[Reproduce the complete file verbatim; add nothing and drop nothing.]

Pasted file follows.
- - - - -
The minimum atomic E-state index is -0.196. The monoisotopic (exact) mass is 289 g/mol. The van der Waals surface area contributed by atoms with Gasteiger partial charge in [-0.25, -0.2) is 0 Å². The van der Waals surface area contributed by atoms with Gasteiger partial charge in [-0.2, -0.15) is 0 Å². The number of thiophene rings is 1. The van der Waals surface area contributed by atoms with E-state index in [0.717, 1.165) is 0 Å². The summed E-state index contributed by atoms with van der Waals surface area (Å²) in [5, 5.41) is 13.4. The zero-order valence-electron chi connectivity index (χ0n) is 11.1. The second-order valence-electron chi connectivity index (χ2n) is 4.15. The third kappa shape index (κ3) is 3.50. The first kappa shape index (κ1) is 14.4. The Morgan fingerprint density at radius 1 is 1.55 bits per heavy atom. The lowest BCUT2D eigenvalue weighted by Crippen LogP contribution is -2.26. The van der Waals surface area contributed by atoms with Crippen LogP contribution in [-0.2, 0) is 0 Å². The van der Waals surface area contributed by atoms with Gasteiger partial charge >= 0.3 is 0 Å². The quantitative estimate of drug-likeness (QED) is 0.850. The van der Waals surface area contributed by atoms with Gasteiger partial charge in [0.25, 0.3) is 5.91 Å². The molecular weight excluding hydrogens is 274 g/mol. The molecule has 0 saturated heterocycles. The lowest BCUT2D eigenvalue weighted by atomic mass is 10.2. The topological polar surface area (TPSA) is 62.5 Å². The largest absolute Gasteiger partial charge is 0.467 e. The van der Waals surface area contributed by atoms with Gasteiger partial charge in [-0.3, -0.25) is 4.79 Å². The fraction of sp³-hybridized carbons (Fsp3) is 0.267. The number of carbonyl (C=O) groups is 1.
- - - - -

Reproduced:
The minimum atomic E-state index is -0.196. The monoisotopic (exact) mass is 289 g/mol. The van der Waals surface area contributed by atoms with Gasteiger partial charge in [-0.25, -0.2) is 0 Å². The van der Waals surface area contributed by atoms with Gasteiger partial charge in [-0.2, -0.15) is 0 Å². The number of thiophene rings is 1. The van der Waals surface area contributed by atoms with E-state index in [0.717, 1.165) is 0 Å². The summed E-state index contributed by atoms with van der Waals surface area (Å²) in [5, 5.41) is 13.4. The zero-order valence-electron chi connectivity index (χ0n) is 11.1. The second-order valence-electron chi connectivity index (χ2n) is 4.15. The third kappa shape index (κ3) is 3.50. The first kappa shape index (κ1) is 14.4. The Morgan fingerprint density at radius 1 is 1.55 bits per heavy atom. The lowest BCUT2D eigenvalue weighted by Crippen LogP contribution is -2.26. The van der Waals surface area contributed by atoms with Crippen LogP contribution in [-0.2, 0) is 0 Å². The van der Waals surface area contributed by atoms with Gasteiger partial charge >= 0.3 is 0 Å². The quantitative estimate of drug-likeness (QED) is 0.850. The van der Waals surface area contributed by atoms with Gasteiger partial charge in [0.25, 0.3) is 5.91 Å². The molecular weight excluding hydrogens is 274 g/mol. The molecule has 0 saturated heterocycles. The lowest BCUT2D eigenvalue weighted by atomic mass is 10.2. The topological polar surface area (TPSA) is 62.5 Å². The largest absolute Gasteiger partial charge is 0.467 e. The van der Waals surface area contributed by atoms with Gasteiger partial charge in [-0.3, -0.25) is 4.79 Å². The fraction of sp³-hybridized carbons (Fsp3) is 0.267. The number of carbonyl (C=O) groups is 1.